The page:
To the Editor: The meta-analysis by Dr Singh and colleagues1 appears to demonstrate an increased risk of cardiovascular death, myocardial infarction, or stroke events in patients using inhaled anticholinergics. I believe that this study incorporates errors in article identification and data extraction.
At least 1 article that meets the authors' search criteria for long-acting anticholinergics and recorded cardiovascular events was not included.2 The event data in Casaburi et al3 showed no difference between tiotropium and controls (7 deaths in each group and serious adverse event rates of 18% in the tiotropium group vs 21% in the control group). However, Singh et al reported 12 vs 3 events, respectively. The study by Wedzicha et al4 apparently showed 36 events in the tiotropium group and 26 events in the control group when nervous system, vascular, and cardiac disorders were combined, whereas Singh et al reported 23 vs 13 events, respectively. Reanalysis of the data in the study by Singh et al with these changes might shift the risk ratios toward 1, which would indicate no significant cardiovascular event difference between tiotropium and other agents. This likelihood is substantiated by the results of the UPLIFT trial.5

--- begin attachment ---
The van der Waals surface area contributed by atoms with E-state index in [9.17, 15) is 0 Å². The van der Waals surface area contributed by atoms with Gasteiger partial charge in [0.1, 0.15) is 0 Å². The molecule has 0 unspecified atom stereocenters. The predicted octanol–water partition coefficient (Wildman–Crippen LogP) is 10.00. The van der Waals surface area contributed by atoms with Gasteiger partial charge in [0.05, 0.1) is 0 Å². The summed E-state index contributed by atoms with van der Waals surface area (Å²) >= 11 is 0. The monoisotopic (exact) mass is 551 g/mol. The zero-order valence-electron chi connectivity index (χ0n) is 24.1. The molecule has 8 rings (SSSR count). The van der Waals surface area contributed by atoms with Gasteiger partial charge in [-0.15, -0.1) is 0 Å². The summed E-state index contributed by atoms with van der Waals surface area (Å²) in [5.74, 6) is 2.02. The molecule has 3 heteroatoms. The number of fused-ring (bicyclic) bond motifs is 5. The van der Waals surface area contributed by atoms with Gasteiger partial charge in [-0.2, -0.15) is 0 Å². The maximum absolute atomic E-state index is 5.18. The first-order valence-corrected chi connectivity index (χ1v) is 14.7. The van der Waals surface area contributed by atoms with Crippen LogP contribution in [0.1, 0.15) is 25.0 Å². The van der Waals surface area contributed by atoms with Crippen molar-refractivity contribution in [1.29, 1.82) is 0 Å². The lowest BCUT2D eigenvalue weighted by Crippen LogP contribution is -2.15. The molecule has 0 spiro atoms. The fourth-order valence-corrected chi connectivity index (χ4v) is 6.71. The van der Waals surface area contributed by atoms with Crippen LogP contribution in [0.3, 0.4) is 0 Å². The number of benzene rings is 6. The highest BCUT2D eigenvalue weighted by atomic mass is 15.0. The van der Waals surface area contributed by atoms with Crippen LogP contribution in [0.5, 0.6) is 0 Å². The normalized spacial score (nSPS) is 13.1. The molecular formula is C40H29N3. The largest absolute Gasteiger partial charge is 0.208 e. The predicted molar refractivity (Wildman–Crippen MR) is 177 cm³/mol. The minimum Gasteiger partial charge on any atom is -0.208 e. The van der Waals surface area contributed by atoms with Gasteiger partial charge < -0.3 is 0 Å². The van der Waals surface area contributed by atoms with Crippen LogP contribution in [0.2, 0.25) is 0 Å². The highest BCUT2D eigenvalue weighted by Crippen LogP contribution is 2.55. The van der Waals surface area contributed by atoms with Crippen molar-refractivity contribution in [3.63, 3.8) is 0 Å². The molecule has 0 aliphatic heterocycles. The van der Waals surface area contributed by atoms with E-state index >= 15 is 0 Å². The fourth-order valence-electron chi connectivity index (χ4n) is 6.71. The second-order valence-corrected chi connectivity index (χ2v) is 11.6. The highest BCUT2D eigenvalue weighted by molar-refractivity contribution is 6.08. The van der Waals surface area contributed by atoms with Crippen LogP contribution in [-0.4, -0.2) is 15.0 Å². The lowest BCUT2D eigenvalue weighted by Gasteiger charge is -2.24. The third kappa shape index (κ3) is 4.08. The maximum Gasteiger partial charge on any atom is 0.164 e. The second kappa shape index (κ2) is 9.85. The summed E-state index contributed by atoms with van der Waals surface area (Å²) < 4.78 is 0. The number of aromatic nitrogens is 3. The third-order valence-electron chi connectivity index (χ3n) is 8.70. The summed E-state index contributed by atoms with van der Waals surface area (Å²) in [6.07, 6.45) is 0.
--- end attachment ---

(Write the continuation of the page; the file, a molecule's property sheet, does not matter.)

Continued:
Covelli HD. Risk of Major Adverse Cardiovascular Events With Inhaled Anticholinergics in Patients With Chronic Obstructive Pulmonary Disease. JAMA. 2009;301(12):1223-1226. doi:10.1001/jama.2008.948